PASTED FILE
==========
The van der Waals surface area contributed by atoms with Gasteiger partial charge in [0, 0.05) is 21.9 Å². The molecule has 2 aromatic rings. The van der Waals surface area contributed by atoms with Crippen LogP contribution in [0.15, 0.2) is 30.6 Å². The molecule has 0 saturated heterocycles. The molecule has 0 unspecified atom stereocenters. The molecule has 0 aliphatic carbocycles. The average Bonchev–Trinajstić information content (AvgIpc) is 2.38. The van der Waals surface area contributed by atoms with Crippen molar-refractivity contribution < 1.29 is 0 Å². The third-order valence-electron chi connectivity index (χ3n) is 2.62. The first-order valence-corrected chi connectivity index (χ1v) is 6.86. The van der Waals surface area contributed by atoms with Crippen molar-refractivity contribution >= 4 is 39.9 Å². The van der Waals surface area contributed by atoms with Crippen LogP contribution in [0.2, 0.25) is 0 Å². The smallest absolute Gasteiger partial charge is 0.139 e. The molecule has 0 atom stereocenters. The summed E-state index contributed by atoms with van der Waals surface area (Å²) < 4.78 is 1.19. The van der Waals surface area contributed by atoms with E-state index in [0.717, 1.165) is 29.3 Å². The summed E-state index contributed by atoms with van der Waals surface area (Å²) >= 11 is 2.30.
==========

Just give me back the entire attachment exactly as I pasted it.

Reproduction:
The van der Waals surface area contributed by atoms with Gasteiger partial charge in [0, 0.05) is 21.9 Å². The molecule has 2 aromatic rings. The van der Waals surface area contributed by atoms with Crippen LogP contribution in [0.15, 0.2) is 30.6 Å². The molecule has 0 saturated heterocycles. The molecule has 0 unspecified atom stereocenters. The molecule has 0 aliphatic carbocycles. The average Bonchev–Trinajstić information content (AvgIpc) is 2.38. The van der Waals surface area contributed by atoms with Crippen molar-refractivity contribution < 1.29 is 0 Å². The third-order valence-electron chi connectivity index (χ3n) is 2.62. The first-order valence-corrected chi connectivity index (χ1v) is 6.86. The van der Waals surface area contributed by atoms with Crippen molar-refractivity contribution >= 4 is 39.9 Å². The van der Waals surface area contributed by atoms with Crippen LogP contribution in [0.2, 0.25) is 0 Å². The smallest absolute Gasteiger partial charge is 0.139 e. The molecule has 0 atom stereocenters. The summed E-state index contributed by atoms with van der Waals surface area (Å²) < 4.78 is 1.19. The van der Waals surface area contributed by atoms with E-state index in [0.717, 1.165) is 29.3 Å². The summed E-state index contributed by atoms with van der Waals surface area (Å²) >= 11 is 2.30.